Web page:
The Ratings Game: Starbucks’ U.S. declines are deeper than some analysts expected; others fear customers won’t spend the way they used to

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A previous version of this article misstated the expectations for fiscal second quarter adjusted earnings per share. It has been corrected.

Starbucks says U.S. same-store sales slumped 60% or more the last week of March.

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Starbucks Corp. says it expects the impact of COVID-19 on its business to be temporary, but some analysts are concerned about when, or if, consumer activity will return to pre-outbreak levels.

Starbucks SBUX, +3.22% said Wednesday that fiscal second-quarter same-store sales are expected to fall 3%, with the first 10 weeks of the quarter showing a “strong performance” but same-store sales sinking in the range of 60% to 70% in the last week of March.

Adjusted earnings per share for the quarter are expected to be 32 cents, down from 60 cents last year.

“We are leveraging our experience in China to inform our COVID-19 response strategy in the U.S.,” said Chief Executive Kevin Johnson in a letter to stakeholders published late Wednesday.

In China, Johnson said the company is on the road to recovery, with same-store sales down 42% for the last week of March, at the midpoint of a 90% decline in mid-February.

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KeyBanc Capital Markets said the decline in the U.S. was sharper than analysts expected.

“Like McDonald’s, we believe Starbucks and other quick-service chains with heavy exposure to the morning daypart are underperforming comparable lunch/dinner-centric brands as daily routines and commuting patterns are upended,” analysts led by Eric Gonzalez wrote.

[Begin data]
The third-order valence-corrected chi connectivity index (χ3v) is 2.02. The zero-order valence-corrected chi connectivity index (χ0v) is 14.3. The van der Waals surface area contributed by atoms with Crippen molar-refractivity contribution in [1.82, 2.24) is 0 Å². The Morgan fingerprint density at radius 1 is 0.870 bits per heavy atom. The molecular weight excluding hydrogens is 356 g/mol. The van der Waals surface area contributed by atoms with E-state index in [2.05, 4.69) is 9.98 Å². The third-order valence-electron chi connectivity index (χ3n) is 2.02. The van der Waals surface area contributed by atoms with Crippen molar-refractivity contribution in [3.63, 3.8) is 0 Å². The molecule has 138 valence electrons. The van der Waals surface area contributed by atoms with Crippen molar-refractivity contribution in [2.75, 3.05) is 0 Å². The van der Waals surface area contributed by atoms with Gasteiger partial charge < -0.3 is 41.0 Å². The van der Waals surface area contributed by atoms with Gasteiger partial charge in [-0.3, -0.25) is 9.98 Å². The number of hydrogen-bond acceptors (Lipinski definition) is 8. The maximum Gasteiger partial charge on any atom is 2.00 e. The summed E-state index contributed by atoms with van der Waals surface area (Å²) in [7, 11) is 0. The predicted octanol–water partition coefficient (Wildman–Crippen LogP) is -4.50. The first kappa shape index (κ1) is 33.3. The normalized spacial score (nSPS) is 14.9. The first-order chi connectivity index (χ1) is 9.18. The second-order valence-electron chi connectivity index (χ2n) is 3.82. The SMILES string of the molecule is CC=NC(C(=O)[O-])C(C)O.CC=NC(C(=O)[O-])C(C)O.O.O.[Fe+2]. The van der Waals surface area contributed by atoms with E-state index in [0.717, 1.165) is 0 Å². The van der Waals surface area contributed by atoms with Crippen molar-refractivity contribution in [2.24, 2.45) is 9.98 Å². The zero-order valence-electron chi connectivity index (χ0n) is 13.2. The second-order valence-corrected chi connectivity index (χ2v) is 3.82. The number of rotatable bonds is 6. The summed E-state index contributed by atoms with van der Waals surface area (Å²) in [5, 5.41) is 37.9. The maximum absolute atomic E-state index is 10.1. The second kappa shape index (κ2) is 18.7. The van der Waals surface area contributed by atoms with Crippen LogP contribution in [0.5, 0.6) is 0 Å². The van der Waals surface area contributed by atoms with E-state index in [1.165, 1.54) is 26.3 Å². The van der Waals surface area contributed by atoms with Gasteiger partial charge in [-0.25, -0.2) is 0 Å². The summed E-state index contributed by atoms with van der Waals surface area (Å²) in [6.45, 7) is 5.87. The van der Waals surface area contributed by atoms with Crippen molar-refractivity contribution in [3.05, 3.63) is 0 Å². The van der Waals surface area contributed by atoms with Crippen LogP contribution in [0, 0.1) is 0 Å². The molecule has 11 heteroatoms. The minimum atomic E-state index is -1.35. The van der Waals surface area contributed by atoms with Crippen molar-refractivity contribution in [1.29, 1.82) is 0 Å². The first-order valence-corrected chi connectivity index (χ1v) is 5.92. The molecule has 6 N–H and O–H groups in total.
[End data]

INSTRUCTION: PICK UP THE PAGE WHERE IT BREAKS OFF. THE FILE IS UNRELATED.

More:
“However, unlike traditional fast-food chains, Starbucks’ drive-thru mix is significantly less.”

At the end of the quarter, 58% of Starbucks’ company-operated U.S. locations were drive-thru, of which 76% were open.

McDonald’s Corp. MCD, +3.49% also issued an update on Wednesday.

KeyBanc rates both Starbucks and McDonald’s stock overweight. KeyBanc has an $80 price target for Starbucks and a $200 price target for McDonald’s.

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BTIG analysts maintained their neutral stock rating for Starbucks following the update, citing the lack of visibility on the pace of the U.S. recovery.

“While we believe the issues related to the coronavirus are transitory, we are not yet convinced that consumers will fully return to their prior purchasing habits when the lockdowns are lifted in the U.S.,” analysts led by Peter Saleh wrote.

BTIG expects “staggering” declines in April before same-store sales get back into positive territory in the fourth quarter. Analysts rate the stock neutral and said “China provides a road map to recovery.”

UBS analysts forecast a “gradual recovery” in China, with the benefit of reduced competition as Luckin Coffee Inc. LK, -18.40% manages the fallout from a recent investigation into financial misconduct.

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“Brand strength and customer preference remain favorable, even as some perception scores lag Luckin,” UBS analysts led by Dennis Geiger wrote. “But with a focus on the U.S. as the primary driver for shares, we expect upside is limited given concerns that comps could be down significantly in the coming months.”

UBS rates Starbucks stock neutral with a $73 price target, down from $95.

Starbucks shares gained 3.2% in Thursday trading but have fallen 1.5% over the past year. The S&P 500 index SPX, +1.44% is down 3% for the past 12 months.

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